Animal assisted therapy (AAT), or pet therapy, is intended to improve healing for people who are recovering from a serious injury, illness, or health condition by engaging with animals, such as dogs or cats.
AAT is becoming more common in post-acute care settings as studies have shown it can help increase the quality of life in older adults as they are recovering from a hospitalization. It has also been proven to help improve the mental and social well-being of those with chronic health conditions such as Parkinson’s Disease, or Dementia.
As a person is recovering from a hospitalization at a care facility, they may be experiencing physical and cognitive limitations. This can bring on a sense of anxiousness and uncertainty, paired with the lack of feeling needed as they’re striving to return to their independence. The ability to interact with an animal, or pet, gives them the chance to provide their own care and feel needed, versus being cared for, which can significantly improve their emotional wellness.
In addition to helping reduce anxiety, spending time caring for an animal during recovery can also help stimulate cognitive abilities, increase physical activity, and improve independence in older adults. Pet therapy programs provide opportunities for residents to engage in meaningful activities. This might include playing with the animal, feeding it, and giving the animal pets and affection.
At Sullivan Park Care Center, a Prestige Care Skilled Nursing & Rehabilitation Center, residents have partnered with SpokAnimal C.A.R.E., a local animal shelter, to start the Hearts and Paws Program. While Hearts and Paws is not an animal assisted therapy program, it is a dog-fostering program that has similar benefits for post-acute care patients.
This entirely resident-run program is intended to find senior shelter dogs a forever home with the benefit of giving the residents a chance to provide their own care and feel needed. The residents foster one senior shelter dog from SpokAnimal at a time and take turns exercising, feeding, brushing, and giving the dog any medications they may need. While SpokAnimal is responsible for selecting and screening the dog to be fostered, the residents at Sullivan Park have taken charge of caring for the dog and handling the entire adoption process.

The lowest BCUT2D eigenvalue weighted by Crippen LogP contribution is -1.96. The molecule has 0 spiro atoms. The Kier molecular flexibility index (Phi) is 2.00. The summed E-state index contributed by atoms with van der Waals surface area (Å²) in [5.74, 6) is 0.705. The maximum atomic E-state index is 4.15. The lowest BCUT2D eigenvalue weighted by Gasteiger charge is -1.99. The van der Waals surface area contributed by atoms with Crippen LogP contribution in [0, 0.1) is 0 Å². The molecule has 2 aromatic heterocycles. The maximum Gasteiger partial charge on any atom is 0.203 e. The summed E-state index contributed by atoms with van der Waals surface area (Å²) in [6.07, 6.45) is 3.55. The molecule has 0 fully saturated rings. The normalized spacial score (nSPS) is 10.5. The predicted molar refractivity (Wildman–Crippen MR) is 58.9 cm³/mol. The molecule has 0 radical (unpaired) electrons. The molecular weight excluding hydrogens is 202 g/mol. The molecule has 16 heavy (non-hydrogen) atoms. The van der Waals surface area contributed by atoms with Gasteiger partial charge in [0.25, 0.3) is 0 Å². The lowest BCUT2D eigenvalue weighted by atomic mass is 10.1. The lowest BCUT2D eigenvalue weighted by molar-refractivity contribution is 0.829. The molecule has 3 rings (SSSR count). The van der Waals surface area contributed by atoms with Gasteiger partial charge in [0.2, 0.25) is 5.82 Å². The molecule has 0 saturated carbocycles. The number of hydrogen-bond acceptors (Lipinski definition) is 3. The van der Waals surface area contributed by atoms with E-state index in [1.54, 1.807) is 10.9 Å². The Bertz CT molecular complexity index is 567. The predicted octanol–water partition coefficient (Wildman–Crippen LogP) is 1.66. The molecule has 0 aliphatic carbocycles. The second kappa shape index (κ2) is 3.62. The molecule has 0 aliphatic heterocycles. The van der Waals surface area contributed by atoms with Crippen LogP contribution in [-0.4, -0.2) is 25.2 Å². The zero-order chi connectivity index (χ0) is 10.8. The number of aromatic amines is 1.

“It’s done a lot for all of us to have these dogs around and know that we’re going to get them a forever home,” said Vicky Aldridge, Sullivan Park resident, during a KREM 2 interview. “It helps all of us, not just the dogs, it helps all the residents too. It makes us feel like we’re worthwhile still.”
While Hearts and Paws is not an official pet therapy program, it does give the residents a sense of purpose and meaning, improving their quality of life and independence during their own recovery journey. They are able to care for and find forever homes for the senior foster dogs which increases their physical activity and improves their cognitive abilities.
“In nursing homes in general, even if people are receiving wonderful, compassionate care, people at their core still need to be needed; they need to have a reason to get out of bed,” said Matt Lysobey, Sullivan Park Administrator, during a Spokesman-Review interview.
Since the Hearts and Paws program began in March 2022, the residents have found homes for 13 senior dogs. Once the foster dog has been adopted, SpokAnimal brings in another for the residents to care for. Hearts and Paws has allowed Sullivan Park residents who are overcoming physical and cognitive obstacles to continue bringing value to their community and save senior shelter dogs.
“This program is important because I feel the dog can still bring a lifetime of joy to someone,” said Patty Mitchell, a Sullivan Park resident and the program’s adoption coordinator.
The senior foster dogs at Sullivan Park are posted on the center’s Facebook page, as well as SpokAnimal’s website. To find out about adopting the current foster dog, contact Patty on the adoption hotline at 509-846-3237.
Source: “SpokAnimal launching “Heart and Paws” Program”, KREM 2, 04/14/22
Source: “Hearts and Paws: Skilled nursing center patients foster older dogs until adoption”, The Spokesman-Review, 01/16/23